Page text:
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Afghan forces have pulled out of bases in Musa Qala, a strategic district of the southern province of Helmand, after months of heavy fighting with Taliban insurgents, officials said on Saturday.
Helmand, a traditional heartland of the Taliban and one of the world's biggest centers of opium production, has been threatened for months, and the United States recently sent hundreds of soldiers to the province to bolster its defense.
The commander of the Afghan army's 215th corps, Mohammad Moeen Faqir, said troops had been ordered to pull back from Roshan Tower, their main base in Musa Qala, as well as other checkpoints to reinforce Gereshk, straddling the main Highway One which links Kabul with the south and west.
"Their presence in the area did not mean anything," he said. "We will use them in battle with enemies in other parts of Helmand province."
Fierce fighting has raged in Musa Qala and other parts of Helmand for months and the Taliban overran the district in August last year before they were driven back by Afghan forces backed by US airstrikes.
Musa Qala itself is a dry and sparsely inhabited district that British and American troops fought hard to control between 2006 and 2008, but its loss could bring further losses elsewhere, including Sangin where government forces have been clinging on.
"Now that the government has withdrawn its forces from this district, we will see Kajaki, Gereshk and Sangin collapsing very soon," said deputy provincial council member Abdul Majid Akhundzada.
The Taliban said in a statement it had captured armored personnel carriers, bulldozers, and other equipment abandoned in Roshan Tower and nine other checkpoints.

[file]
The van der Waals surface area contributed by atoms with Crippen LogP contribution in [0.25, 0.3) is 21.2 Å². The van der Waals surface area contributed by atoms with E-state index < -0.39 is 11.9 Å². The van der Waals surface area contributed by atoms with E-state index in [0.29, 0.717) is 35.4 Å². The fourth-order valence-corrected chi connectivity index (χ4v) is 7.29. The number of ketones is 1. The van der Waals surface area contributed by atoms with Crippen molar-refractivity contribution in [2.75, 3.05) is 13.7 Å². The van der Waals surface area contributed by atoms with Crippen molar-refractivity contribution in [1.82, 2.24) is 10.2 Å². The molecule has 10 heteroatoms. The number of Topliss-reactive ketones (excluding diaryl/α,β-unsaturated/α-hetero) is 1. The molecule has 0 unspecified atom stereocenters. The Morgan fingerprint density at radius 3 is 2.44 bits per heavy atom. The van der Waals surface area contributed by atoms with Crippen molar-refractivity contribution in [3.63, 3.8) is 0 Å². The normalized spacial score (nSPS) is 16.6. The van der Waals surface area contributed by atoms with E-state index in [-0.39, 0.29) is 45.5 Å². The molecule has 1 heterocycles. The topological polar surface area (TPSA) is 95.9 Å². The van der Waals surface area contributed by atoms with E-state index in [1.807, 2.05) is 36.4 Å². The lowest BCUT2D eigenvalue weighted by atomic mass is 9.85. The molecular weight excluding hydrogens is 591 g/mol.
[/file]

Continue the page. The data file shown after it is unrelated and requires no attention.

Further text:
The withdrawal prompted speculation among local officials that the government had reached an arrangement with the Taliban, but Abdul Jabar Qahraman, presidential envoy for security affairs in Helmand, denied any such pact.
"There wasn't any deal," he said. "We learnt that there was no need to continue the fight in that area."
No comment was immediately available from the Ministry of Defense in Kabul.
The outgoing commander of international forces, General John Campbell, recently sent hundreds of American troops to Helmand, where they assist and train Afghan forces but do not fight.
A spokesman for NATO's Resolute Support mission in Kabul said its aim remained to train, advise and assist and referred questions on Afghan troop movements to the defense ministry.
US officials estimate the Taliban dominates or threatens almost a third of the country and has full control over at least four districts. Although it briefly took the northern city of Kunduz last year, it does not control any provincial capitals.
Although Helmand has been one of the provinces most at risk, the Taliban have been pushing forward across the country, putting severe strain on government troops, fighting alone since international forces ended most combat operations in 2014.
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